Titivillus, on the account of the monk Grigoriy XI, had a very busy schedule from 1374-1376. In the manuscripts, an account is given of the demon's central role in the lead-up and aftermath of several wars. Among details arranged chiefly by Titivillus are the survival and ascension of Philip III, and policy eventualities intended to cause several world wars. The demon began in 1374, in the obscure nomadic 'court' of the friar-duke Mindell whose sect supposedly operated secretly in both the shadow of the Catholic church and one or more communities of the Coptic Orthodox. At the hidden meeting with Mindell, Titivillus had accepted a "basket of twigs" thought to actually contain effigies. In turn, Titivillus produced forged holy books from the Earth, which Mindell smuggled into monsteries where they were readily accepted without oversight from the church. From here, Titivillus traveled through the woods to a bog in the south of Denmark, to a great gated fissure in the earth. Here he laid the effigies, which would later be discovered by a would-be noble. It was also at this gate that Titivillus contacted several minor demons who proceeded to disperse southwards and wreak various deadly havocs for the next two centuries before the serpent gifted human minds with industrialization.

Moving southwest, the demon took refuge in a cottage and manifest as the apparition of a man who had once lived there. It was here that Grigoriy attributes uncharacteristic acts of direct violence to Titivillus - the demon is said to have killed several travelers who took refuge in its cottage. It eventually abandoned this cottage as a few in adjacent villages began to grow suspicious. Continuing west and south, Titivillus returned for a time to his more traditional spiritual role - albeit with furious comprehensiveness. Titivillus was now hitting every monastery, church, and religious gathering from the west side of Germany on into Aragon with subtle-but-vicious interferences in the text which led to strange localized deviances. These built into several vicious skirmishes and minor inquisitions. Finally, just prior to the spring of 1375 the demon came to Granada and enlisted an aide who helped to corrupt the works of Muslim scholars. Under cover of night on February 3rd, 1375, a pretender left by boat from Granada to travel to the Turkish empire with "corrections" which would decide the future order of the Ottomans.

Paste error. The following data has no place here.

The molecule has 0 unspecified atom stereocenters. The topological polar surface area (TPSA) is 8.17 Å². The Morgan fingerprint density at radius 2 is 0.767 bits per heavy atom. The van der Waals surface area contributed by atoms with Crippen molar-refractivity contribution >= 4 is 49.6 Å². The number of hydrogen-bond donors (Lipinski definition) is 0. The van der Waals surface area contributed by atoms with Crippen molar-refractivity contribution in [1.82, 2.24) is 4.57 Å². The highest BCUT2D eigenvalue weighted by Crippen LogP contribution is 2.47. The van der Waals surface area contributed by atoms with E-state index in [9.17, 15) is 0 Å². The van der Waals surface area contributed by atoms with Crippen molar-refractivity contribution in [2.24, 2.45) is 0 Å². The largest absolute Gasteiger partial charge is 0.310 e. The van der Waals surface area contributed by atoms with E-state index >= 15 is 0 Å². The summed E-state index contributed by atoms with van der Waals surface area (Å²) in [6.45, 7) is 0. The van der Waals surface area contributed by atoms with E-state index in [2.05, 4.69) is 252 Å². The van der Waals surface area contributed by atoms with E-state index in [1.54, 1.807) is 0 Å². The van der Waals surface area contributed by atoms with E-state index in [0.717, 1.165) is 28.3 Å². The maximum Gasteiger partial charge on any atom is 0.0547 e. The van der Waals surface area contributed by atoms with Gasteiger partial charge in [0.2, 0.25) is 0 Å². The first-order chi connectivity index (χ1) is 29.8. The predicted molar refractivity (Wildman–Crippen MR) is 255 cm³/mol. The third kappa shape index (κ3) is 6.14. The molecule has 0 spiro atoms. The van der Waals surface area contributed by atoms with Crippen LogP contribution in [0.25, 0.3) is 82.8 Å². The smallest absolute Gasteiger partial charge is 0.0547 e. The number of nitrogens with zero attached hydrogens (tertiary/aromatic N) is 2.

Returning to Aragon in late February, Titivillus traveled from town to town with a band of lower demons disguised as men. They purchased several peasant children who gradually starved in their company, and the group left the bodies by the roadside where pieces were picked up as trophies by heretic cults. Information about some of these was later extracted by renegade monks as they hunted for individuals suspected of participating in the nocturnal rituals witnessed by local villagers. In May, Titivillus was witnessed performing conjurings in the center of a Norse town - a demonstration of some kind. Word of this scene made its way back to the church, though no clergy were present at the time to witness.

Grigoriy records that a further set of pieces were transported from hell into Christian houses, to be utilized for wicked deeds at later dates - daggers, hammers and nails, and strange items unrecognizable to humanity. It's thought that these were somewhat simpler in intent than the effigies, but had been nevertheless bewitched by the forces of the devil. After the Norwegian ritual, a small group of clergy were sent to investigate, but found nothing in the town square and few who could offer any previously unknown details. However, one man did direct the group to the body of a child found in a mummified state in a cupboard in an adjacent town. Over the next twenty years, these towns were the sight of numerous mysterious murders, thefts, and attacks - things that have naturally been forgotten by most, as they often are. As summer 1375 swelled, Titivillus was seen to move east to Novgorod, where the demon's activities increased in prominence - appearing to conjure at several festivals, and engaging with increasing fervour in his standard practice of poisoning literature with heresies - entire libraries. At the end of the fall, Titivillus wandered through the woods of the Teutonic state westward to again settle in the forests of Mindell's domain as the year wound to a close.

Grigoriy's account of Titivillus is unusual in its detail, as well as in the activities it details. It closes in early 1376 as the demon's activities reduced to his standard mischief. But the things he did in this short period seem to have had a lasting effect on human history.